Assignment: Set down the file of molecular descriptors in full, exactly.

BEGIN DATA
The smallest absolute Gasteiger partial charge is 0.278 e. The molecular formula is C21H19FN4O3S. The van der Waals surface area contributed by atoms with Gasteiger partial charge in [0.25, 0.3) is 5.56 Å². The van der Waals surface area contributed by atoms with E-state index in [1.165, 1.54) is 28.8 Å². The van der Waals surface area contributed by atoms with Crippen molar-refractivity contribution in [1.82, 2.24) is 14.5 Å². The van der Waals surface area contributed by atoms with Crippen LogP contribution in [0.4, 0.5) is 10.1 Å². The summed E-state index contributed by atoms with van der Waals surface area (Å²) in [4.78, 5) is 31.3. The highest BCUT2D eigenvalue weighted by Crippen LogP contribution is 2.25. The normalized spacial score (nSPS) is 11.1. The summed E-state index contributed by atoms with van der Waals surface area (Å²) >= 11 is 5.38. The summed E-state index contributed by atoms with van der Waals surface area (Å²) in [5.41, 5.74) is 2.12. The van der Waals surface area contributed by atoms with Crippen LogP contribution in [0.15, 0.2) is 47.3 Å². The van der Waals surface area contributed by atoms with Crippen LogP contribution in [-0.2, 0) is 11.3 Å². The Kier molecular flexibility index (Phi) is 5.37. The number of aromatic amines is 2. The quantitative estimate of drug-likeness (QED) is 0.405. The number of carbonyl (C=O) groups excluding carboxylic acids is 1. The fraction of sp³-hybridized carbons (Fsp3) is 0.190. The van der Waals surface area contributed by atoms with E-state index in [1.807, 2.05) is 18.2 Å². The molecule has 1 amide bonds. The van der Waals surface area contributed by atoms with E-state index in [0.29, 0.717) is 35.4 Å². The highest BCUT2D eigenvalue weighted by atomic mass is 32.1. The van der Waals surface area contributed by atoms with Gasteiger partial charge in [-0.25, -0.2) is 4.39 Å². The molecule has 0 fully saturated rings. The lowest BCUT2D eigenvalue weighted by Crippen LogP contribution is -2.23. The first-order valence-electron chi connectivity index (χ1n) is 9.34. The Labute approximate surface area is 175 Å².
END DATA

The smallest absolute Gasteiger partial charge is 0.278 e. The molecular formula is C21H19FN4O3S. The van der Waals surface area contributed by atoms with Gasteiger partial charge in [0.25, 0.3) is 5.56 Å². The van der Waals surface area contributed by atoms with E-state index in [1.165, 1.54) is 28.8 Å². The van der Waals surface area contributed by atoms with Crippen molar-refractivity contribution in [1.82, 2.24) is 14.5 Å². The van der Waals surface area contributed by atoms with Crippen LogP contribution in [0.4, 0.5) is 10.1 Å². The summed E-state index contributed by atoms with van der Waals surface area (Å²) in [4.78, 5) is 31.3. The highest BCUT2D eigenvalue weighted by Crippen LogP contribution is 2.25. The normalized spacial score (nSPS) is 11.1. The summed E-state index contributed by atoms with van der Waals surface area (Å²) >= 11 is 5.38. The summed E-state index contributed by atoms with van der Waals surface area (Å²) in [5.41, 5.74) is 2.12. The van der Waals surface area contributed by atoms with Crippen LogP contribution in [0.15, 0.2) is 47.3 Å². The van der Waals surface area contributed by atoms with Crippen LogP contribution in [-0.2, 0) is 11.3 Å². The Kier molecular flexibility index (Phi) is 5.37. The number of aromatic amines is 2. The quantitative estimate of drug-likeness (QED) is 0.405. The number of carbonyl (C=O) groups excluding carboxylic acids is 1. The fraction of sp³-hybridized carbons (Fsp3) is 0.190. The van der Waals surface area contributed by atoms with E-state index in [1.807, 2.05) is 18.2 Å². The molecule has 1 amide bonds. The van der Waals surface area contributed by atoms with E-state index in [0.29, 0.717) is 35.4 Å². The highest BCUT2D eigenvalue weighted by atomic mass is 32.1. The van der Waals surface area contributed by atoms with Gasteiger partial charge in [-0.25, -0.2) is 4.39 Å². The molecule has 0 fully saturated rings. The lowest BCUT2D eigenvalue weighted by Crippen LogP contribution is -2.23. The first-order valence-electron chi connectivity index (χ1n) is 9.34. The Labute approximate surface area is 175 Å².